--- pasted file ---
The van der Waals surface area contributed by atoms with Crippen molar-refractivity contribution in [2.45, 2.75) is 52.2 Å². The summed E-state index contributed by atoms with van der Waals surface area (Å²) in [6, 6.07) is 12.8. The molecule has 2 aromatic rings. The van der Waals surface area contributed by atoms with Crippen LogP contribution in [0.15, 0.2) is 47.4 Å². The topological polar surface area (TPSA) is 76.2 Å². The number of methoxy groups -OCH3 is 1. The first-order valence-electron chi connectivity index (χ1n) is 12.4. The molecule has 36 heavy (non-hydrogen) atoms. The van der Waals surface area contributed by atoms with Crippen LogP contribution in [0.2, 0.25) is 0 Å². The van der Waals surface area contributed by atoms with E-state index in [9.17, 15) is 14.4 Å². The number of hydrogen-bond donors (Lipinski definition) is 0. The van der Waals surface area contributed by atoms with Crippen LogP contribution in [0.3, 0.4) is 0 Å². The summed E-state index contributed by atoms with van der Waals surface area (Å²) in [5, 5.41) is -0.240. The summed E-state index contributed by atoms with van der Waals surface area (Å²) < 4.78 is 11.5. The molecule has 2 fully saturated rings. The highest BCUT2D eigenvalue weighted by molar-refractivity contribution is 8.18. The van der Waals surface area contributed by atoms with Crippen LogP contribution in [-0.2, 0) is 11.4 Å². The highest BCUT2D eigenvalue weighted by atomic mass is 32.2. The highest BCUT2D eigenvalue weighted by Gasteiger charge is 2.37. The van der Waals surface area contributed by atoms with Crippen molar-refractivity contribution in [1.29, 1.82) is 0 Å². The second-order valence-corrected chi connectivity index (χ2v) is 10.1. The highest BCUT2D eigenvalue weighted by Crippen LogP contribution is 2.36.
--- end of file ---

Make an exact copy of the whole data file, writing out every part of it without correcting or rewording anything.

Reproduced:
The van der Waals surface area contributed by atoms with Crippen molar-refractivity contribution in [2.45, 2.75) is 52.2 Å². The summed E-state index contributed by atoms with van der Waals surface area (Å²) in [6, 6.07) is 12.8. The molecule has 2 aromatic rings. The van der Waals surface area contributed by atoms with Crippen LogP contribution in [0.15, 0.2) is 47.4 Å². The topological polar surface area (TPSA) is 76.2 Å². The number of methoxy groups -OCH3 is 1. The first-order valence-electron chi connectivity index (χ1n) is 12.4. The molecule has 36 heavy (non-hydrogen) atoms. The van der Waals surface area contributed by atoms with Crippen LogP contribution in [0.2, 0.25) is 0 Å². The van der Waals surface area contributed by atoms with E-state index in [9.17, 15) is 14.4 Å². The number of hydrogen-bond donors (Lipinski definition) is 0. The van der Waals surface area contributed by atoms with Crippen LogP contribution in [0.3, 0.4) is 0 Å². The summed E-state index contributed by atoms with van der Waals surface area (Å²) in [5, 5.41) is -0.240. The summed E-state index contributed by atoms with van der Waals surface area (Å²) < 4.78 is 11.5. The molecule has 2 fully saturated rings. The highest BCUT2D eigenvalue weighted by molar-refractivity contribution is 8.18. The van der Waals surface area contributed by atoms with Crippen LogP contribution in [-0.2, 0) is 11.4 Å². The highest BCUT2D eigenvalue weighted by atomic mass is 32.2. The highest BCUT2D eigenvalue weighted by Gasteiger charge is 2.37. The van der Waals surface area contributed by atoms with Crippen molar-refractivity contribution in [1.29, 1.82) is 0 Å². The second-order valence-corrected chi connectivity index (χ2v) is 10.1. The highest BCUT2D eigenvalue weighted by Crippen LogP contribution is 2.36.